“Through your breath you will find your soul”


But what actually is breath? How many of us even know the answer to some of these, life’s most basic questions? Breath is oxygen and energy – therefore we can say that breathing, and specific Breathwork practices, are an incredible, life-giving action. Think of your breath as a bridge, connecting you to all the different parts of yourself – your physical, mental, emotional and spiritual self. For me, a conscious breath is one that leads me towards a deepening connection, awareness and relationship with myself.


Amazingly, we get around 70% of our energy from our breath. So, if you’re not breathing properly and/or practicing some form of Breathwork, then it’s highly possible you’re not getting all the energy you need. This turns out to be the case for many of us adopting a busy, anxious, always-on-kin-of western culture. Most adults breathe in a shallow fashion, in their chest only. A small percentage breathe into their bellies, but very few breathe into both, which is what we’re designed to do. Further still, and back to James Nestor’s book on the subject, his scientific research suggests that if you’re not nose-breathing, then you’re in for (or already experiencing) a whole heap of health trouble.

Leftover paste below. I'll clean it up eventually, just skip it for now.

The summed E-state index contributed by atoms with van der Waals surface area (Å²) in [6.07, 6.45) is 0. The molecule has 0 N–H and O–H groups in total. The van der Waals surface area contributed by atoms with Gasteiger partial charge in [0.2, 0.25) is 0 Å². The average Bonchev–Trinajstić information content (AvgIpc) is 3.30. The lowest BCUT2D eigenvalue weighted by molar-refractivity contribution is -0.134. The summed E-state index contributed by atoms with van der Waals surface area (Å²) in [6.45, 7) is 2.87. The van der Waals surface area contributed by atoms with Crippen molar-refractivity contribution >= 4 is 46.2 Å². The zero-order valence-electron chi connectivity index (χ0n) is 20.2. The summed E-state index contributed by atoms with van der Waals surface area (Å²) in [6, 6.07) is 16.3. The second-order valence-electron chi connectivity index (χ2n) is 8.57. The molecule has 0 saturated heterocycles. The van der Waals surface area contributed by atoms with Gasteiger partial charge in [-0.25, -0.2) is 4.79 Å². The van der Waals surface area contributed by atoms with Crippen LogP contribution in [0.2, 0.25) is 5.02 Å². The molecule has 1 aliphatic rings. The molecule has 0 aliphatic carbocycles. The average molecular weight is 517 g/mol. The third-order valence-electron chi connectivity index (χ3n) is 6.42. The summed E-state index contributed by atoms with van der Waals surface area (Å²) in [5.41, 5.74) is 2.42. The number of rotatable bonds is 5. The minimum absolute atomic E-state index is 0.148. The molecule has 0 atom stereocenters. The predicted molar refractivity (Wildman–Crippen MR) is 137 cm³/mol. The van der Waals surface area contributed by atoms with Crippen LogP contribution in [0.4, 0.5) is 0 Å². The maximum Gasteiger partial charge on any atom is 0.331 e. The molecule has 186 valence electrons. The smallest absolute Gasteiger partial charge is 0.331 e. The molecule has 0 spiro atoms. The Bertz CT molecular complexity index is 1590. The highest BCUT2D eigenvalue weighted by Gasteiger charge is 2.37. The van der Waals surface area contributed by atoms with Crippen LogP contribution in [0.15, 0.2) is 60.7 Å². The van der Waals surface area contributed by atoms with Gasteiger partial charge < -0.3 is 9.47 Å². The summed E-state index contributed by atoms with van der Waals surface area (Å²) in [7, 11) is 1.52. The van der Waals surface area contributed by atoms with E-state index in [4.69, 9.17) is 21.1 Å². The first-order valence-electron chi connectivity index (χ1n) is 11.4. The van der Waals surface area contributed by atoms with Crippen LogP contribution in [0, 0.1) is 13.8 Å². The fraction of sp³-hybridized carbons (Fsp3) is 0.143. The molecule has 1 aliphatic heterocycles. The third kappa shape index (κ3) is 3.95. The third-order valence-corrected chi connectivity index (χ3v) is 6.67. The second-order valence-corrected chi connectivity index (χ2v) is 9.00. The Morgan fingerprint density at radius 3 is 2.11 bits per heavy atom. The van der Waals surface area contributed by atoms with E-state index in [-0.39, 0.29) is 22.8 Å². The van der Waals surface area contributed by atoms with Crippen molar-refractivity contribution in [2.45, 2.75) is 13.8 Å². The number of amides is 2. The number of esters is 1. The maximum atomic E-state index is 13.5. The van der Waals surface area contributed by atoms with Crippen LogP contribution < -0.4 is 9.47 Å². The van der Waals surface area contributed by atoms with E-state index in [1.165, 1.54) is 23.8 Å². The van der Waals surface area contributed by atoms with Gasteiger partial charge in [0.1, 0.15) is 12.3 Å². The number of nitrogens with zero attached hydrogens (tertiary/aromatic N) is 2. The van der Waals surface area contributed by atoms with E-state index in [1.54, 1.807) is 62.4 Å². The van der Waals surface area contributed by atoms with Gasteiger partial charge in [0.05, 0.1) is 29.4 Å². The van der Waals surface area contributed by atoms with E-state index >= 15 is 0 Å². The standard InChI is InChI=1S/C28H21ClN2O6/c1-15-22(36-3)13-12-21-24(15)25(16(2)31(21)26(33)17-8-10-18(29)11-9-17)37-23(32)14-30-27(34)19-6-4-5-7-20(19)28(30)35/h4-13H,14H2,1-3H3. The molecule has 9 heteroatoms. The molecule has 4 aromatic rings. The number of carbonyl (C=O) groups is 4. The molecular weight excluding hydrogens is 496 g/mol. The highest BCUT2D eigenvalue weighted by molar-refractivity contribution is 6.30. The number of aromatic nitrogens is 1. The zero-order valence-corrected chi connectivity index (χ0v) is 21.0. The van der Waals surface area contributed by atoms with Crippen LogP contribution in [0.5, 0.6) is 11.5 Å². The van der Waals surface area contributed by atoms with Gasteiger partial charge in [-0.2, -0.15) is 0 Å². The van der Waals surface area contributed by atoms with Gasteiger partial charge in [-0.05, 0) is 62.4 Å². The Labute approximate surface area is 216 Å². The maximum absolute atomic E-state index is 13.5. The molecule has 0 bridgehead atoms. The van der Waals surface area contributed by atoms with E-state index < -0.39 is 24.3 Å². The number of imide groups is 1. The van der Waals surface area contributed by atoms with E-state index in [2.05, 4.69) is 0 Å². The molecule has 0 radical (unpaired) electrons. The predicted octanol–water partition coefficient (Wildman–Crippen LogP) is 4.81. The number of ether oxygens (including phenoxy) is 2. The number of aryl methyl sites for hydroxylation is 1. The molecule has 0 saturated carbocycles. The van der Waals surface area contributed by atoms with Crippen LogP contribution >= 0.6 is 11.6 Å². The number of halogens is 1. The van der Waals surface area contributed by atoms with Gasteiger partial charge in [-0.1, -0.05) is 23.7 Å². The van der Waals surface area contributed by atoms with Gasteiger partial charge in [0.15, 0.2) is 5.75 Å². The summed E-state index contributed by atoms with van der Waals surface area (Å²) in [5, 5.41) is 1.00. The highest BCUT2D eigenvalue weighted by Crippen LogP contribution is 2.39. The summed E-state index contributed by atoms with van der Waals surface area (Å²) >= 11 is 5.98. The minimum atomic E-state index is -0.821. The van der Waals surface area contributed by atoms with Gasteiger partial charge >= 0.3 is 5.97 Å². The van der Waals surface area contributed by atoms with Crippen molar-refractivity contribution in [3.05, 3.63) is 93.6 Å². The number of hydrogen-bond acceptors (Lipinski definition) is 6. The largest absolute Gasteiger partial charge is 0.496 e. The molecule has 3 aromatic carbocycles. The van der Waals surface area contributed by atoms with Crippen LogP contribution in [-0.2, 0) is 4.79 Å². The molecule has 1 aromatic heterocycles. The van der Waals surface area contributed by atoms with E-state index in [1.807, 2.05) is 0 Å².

Yet most of us are born the perfect breathers. Watch a healthy baby and see how their its tummy inflates and deflates, modelling the perfect diaphragmatic breath. But something happens as we go through life, picking up bad habits and experiencing minor upsets and big traumas. In these stressful moments, we automatically and unconsciously hold our breath. Imagine, in those social and work situations, where we often hold back from expressing our emotions fully. It might be down to social stigma (not great to cry in the supermarket!) or fear (I’ll probably get the sack if I start shouting now!). Suppressing our emotions prevents them from fully leaving our body. All this, tends to lead to poor breathing patterns in adulthood, which isn’t good for our physical, as well as our emotional, health.